A pot of mushrooms along with several bottles of chemicals sit on the countertop. Bags of moldy white woodchips line the shelves. A glass incubation cell holds masses of fungi sprouting in chunks. At first glance, it might look like a mad scientist’s breeding ground for Frankenstein. But San Francisco artist and inventor Phil Ross is on to something ingenious with these fungal clusters. At the Workshop Residence gallery this past weekend, he debuted his latest creation: completely biodegradable furniture grown from fungi.
The thought of fungus may already have some of you squirming in your chairs. However, the type of reishi mushroom used to create these structures is non-toxic and actually a health tonic. In fact, the fungal tissue that binds the furniture together is durable, lightweight, stronger than concrete, fireproof, waterproof, mold resistant, and has better insulation than fiberglass. You can even just chuck your chair into the ground when you don’t want it anymore and it’ll simply decompose.
At the gallery, Phil kept his furniture alive inside a humidified cell, but noted that when you buy a piece, he'll "kill it for you." Phil jokingly explained, "You buy, we fry." The furniture goes through a kiln-drying process, much like baking ceramics to solidify their form. "It’s not going to come back to life once it gets wet again," he said. So don’t worry, it won’t be like a Gremlin nightmare, where your fungal stool gets wet, starts spawning, and takes over your home.
Phil, who has been doing experimental research on fungi and mushroom biology for more than 20 years, told me that he first discovered he could use living fungi as construction material when he made casted sculptures with them. He calls this process of building with mycelium, "mycotecture." While that sounded like voodoo magic to me, he said the general concept is really "not that much different than cheese making or beer making."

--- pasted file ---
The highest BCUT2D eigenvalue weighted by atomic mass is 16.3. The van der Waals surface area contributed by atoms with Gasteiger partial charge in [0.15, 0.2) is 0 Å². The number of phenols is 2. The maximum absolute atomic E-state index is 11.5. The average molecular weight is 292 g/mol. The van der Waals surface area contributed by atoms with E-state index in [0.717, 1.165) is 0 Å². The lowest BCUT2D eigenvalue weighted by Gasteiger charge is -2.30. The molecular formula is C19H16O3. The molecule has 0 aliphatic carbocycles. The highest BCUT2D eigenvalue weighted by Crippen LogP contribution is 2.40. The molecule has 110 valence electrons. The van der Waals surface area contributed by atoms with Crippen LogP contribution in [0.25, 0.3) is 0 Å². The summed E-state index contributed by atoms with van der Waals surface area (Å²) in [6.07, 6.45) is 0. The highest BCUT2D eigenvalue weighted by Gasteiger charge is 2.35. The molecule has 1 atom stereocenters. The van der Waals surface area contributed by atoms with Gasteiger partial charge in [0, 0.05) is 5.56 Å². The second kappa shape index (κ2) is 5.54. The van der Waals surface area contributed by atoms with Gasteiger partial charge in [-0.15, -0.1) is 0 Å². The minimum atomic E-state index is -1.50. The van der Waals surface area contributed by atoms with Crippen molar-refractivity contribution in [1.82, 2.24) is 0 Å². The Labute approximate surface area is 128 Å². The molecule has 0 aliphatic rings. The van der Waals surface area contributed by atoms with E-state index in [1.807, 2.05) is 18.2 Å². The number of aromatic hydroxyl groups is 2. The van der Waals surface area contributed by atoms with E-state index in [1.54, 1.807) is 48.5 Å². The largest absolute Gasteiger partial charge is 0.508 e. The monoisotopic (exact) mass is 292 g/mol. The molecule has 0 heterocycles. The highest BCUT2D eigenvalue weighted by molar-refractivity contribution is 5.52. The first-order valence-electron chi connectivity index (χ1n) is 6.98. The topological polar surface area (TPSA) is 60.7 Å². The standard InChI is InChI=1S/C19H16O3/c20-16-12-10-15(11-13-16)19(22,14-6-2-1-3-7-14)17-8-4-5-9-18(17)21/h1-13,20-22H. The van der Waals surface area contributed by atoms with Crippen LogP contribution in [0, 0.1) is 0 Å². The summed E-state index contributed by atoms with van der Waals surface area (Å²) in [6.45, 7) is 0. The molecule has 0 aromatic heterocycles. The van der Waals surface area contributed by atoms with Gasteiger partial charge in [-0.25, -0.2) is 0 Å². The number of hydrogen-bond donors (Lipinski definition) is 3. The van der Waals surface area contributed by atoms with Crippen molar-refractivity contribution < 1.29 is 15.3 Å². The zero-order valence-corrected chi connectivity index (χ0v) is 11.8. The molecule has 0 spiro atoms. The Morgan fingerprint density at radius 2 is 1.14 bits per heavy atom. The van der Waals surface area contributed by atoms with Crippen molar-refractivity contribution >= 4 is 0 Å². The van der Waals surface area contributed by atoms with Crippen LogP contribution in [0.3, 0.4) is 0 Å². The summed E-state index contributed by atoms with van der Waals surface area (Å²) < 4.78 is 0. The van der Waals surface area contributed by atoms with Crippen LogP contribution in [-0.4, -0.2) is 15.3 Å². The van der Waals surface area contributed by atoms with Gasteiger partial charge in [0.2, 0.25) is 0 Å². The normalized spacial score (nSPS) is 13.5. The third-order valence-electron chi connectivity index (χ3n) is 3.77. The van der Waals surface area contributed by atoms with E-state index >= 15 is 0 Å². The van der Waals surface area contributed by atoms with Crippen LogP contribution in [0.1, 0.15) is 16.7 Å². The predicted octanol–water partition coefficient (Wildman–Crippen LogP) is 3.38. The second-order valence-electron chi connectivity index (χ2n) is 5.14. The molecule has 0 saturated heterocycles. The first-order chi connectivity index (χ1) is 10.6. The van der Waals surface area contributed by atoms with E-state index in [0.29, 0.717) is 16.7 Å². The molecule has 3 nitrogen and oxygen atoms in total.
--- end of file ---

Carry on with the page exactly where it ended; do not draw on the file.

First, you prepare bags of food such as pasteurized corncobs or sawdust for the mushroom to feed on. Then, you add in pieces of mushroom, which will eat up the nutrients of the sawdust. Just like how adding flour to yeast will eventually expand and turn to dough, fungal tissue will begin to grow, binding and solidifying the sawdust together into any casted shape. And within about a week, your desired piece of furniture is born.
"There’s nothing holding it together except for the mushroom itself. That’s what makes this such a remarkable material. Usually to keep something like this together, you have to use all these glues or polymers," Phil said.
He showed me several bricks of the fungi-sawdust blend and explained how you can create different densities depending on the species of mushroom or temperature level you use. "It’s something between cooking and manufacturing." For example, you can create a brick that has a very dense layer outside with a spongy middle layer for shock absorbency. This material could very well be used to make the next earthquake-proof brick.
Phil does have high hopes for building with fungal material in the future. "They’re inevitably going to be part of our world because they’re so energetically low and there’s no waste generated from this process," he said.
His line of furniture called the Yamanaka series will be on display at the Workshop Residency through Sunday, November 4 and can be purchased from the site afterwards.